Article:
Plug-in hybrid versions of Audi Q5 crossover and A8 sedan arrive for the US

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Audi is wholly embracing vehicles that plug-in. While that includes fully electric vehicles like the E-tron SUV, or the E-Tron GT performance car and Q4 E-Tron compact SUV that are both due to go on sale by early next year, plug-in hybrids are part of that push, too. 

Among them, it’s the plug-in hybrid version of the Q5—Auti’s best-selling model in the U.S.—that might potentially convert the most households to the idea of charging up in the short term. 

Official EPA ratings and pricing have now arrived for what will be badged the 2020 Audi Q5 TFSI e in the U.S.—at 20 miles on plug-in electricity, then 27 mpg combined after running through the charge. To compare, the standard Audi Q5 model without the hybrid system lands at an EPA-rated 24 mpg combined. 

The 2020 Audi A8 L plug-in hybrid—a version of Audi’s biggest luxury sedan—has also been rated at 17 miles of electric range, then 23 mpg combined after using the plug-in charge. In non-PHEV form, with the 3.0-liter V-6, it gets 21 mpg combined. 

2020 Audi A8 plug-in hybrid (Euro spec)

Price tags peg the Q5 as the more mainstream offering of the two. The 2020 Audi Q5 TFSI e in the U.S. starts at $53,895 for the Premium model, $57,595 for the Premium Plus, and $61,245 for the Prestige. Meanwhile, the 2020 A8 TFSI e, as it will be badged in the U.S., apparently, and cost $94,995.

To compare with non-hybrids, the 2020 Audi Q5 starts at $44,295 in Premium, $48,695 in Premium Plus, and $52,345 in Prestige. The A8 TFSI V6 starts at $86,195.

The A8 plug-in hybrid will be eligible for a federal tax credit amount of up to $6,795, while the Q5 PHEV is eligible for up to $6,712—an indication that their actual battery capacity differs somewhat. While that doesn’t make up for the rather hefty premium, it does make the effective premium something more in the order of $3,000. 

2020 Audi Q5 plug-in hybrid (Euro-spec) – first drive, October 2019

Or to spin this another way: Performance for the plug-in hybrids is in line with Audi’s high-performance models—the Q5 SQ5, for instance—and the price of the TFSI e is very close to that model. The tax credit and other incentives makes it a better deal, though. 

The Q5 and A8 plug-in hybrids have a 14.1-kwh battery pack in common, but they use a different mechanical setup. The A8 PHEV has a 3.0-liter twin-turbo V-6, with a 134-hp permanent-magnet electric motor sandwiched between the engine and 8-speed automatic transmission (making a combined 443 horsepower and 516 pound-feet of torque). The Q5 PHEV has a 2.0-liter turbo-4, with a similar motor but a 7-speed dual-clutch gearbox; it makes a total system output of 362 hp and 369 lb-ft of torque, for a 0-60 time of just 5.0 seconds.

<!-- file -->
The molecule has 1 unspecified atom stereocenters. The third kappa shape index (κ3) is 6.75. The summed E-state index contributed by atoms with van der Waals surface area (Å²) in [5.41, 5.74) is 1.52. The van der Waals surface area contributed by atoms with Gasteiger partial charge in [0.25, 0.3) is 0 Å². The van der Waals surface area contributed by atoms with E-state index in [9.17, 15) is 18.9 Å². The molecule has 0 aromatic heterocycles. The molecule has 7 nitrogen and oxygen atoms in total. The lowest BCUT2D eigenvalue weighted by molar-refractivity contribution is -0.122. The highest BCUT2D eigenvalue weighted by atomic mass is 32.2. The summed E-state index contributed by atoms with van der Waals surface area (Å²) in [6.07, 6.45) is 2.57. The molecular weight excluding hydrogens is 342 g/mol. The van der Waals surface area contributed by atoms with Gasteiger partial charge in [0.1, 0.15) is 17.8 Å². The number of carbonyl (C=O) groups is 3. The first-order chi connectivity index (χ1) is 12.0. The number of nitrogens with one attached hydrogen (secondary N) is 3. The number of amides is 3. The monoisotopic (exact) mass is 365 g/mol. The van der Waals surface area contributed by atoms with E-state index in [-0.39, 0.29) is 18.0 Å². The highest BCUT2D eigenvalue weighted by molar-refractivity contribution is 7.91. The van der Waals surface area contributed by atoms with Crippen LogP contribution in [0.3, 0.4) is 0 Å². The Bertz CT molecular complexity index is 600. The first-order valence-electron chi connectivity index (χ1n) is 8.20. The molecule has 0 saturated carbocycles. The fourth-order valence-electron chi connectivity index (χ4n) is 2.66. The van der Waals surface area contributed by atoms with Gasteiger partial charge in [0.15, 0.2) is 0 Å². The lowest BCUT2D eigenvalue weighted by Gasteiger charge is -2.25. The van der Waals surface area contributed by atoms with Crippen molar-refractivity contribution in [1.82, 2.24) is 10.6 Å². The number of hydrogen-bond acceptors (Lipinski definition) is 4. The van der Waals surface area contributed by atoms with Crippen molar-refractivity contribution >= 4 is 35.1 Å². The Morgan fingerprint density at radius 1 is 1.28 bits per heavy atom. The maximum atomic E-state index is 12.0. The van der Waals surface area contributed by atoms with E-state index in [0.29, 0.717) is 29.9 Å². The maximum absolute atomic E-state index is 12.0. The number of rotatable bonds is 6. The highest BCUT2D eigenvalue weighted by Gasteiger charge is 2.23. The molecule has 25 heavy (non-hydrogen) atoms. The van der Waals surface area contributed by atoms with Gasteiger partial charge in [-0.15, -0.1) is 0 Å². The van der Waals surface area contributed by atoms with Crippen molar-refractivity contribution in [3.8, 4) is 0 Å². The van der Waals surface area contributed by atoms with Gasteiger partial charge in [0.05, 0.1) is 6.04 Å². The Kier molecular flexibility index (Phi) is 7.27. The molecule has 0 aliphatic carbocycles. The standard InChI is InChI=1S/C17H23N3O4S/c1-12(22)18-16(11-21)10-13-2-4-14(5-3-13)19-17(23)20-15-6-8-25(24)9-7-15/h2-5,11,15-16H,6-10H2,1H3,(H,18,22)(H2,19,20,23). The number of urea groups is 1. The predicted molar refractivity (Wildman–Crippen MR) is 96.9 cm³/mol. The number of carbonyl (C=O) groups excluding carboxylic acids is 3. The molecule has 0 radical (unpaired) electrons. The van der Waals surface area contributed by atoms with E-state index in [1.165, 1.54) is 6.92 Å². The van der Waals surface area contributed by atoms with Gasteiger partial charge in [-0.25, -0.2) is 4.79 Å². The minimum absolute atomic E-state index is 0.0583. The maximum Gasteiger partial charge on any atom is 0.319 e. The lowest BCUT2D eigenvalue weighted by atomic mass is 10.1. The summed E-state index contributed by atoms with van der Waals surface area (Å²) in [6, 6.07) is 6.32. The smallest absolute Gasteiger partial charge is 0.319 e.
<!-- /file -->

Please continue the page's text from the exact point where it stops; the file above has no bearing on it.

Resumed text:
In drives of the Q5 plug-in hybrid and the A8 plug-in hybrid last fall, Green Car Reports found the revised interface in these vehicles to be both powerful in its hybrid operation and true to its claimed all-electric numbers (we saw 27 miles on a full charge in mild weather). 

2020 Audi A8 plug-in hybrid (Euro spec)

For both of these systems there’s a lot of flexibility built into the plug-in hybrid interface—a little too much in terms of modes, we think. Although we like how they have a sweeping power gauge toward the left side of the gauge cluster that shows you, in a transition from green to orange zones, when you’re transitioning out of fully electric driving and into “Boost” mode—meaning operation that involved the internal-combustion engine. 

Both models charge up completely in less than 2.5 hours with the included 7.7-kwh onboard charger and a Level 2 (240V) charge point. 

The Q5 TFSI e is coming to dealerships very soon, and it will be joined by the A8 TFSI e in the coming months, according to Audi. 

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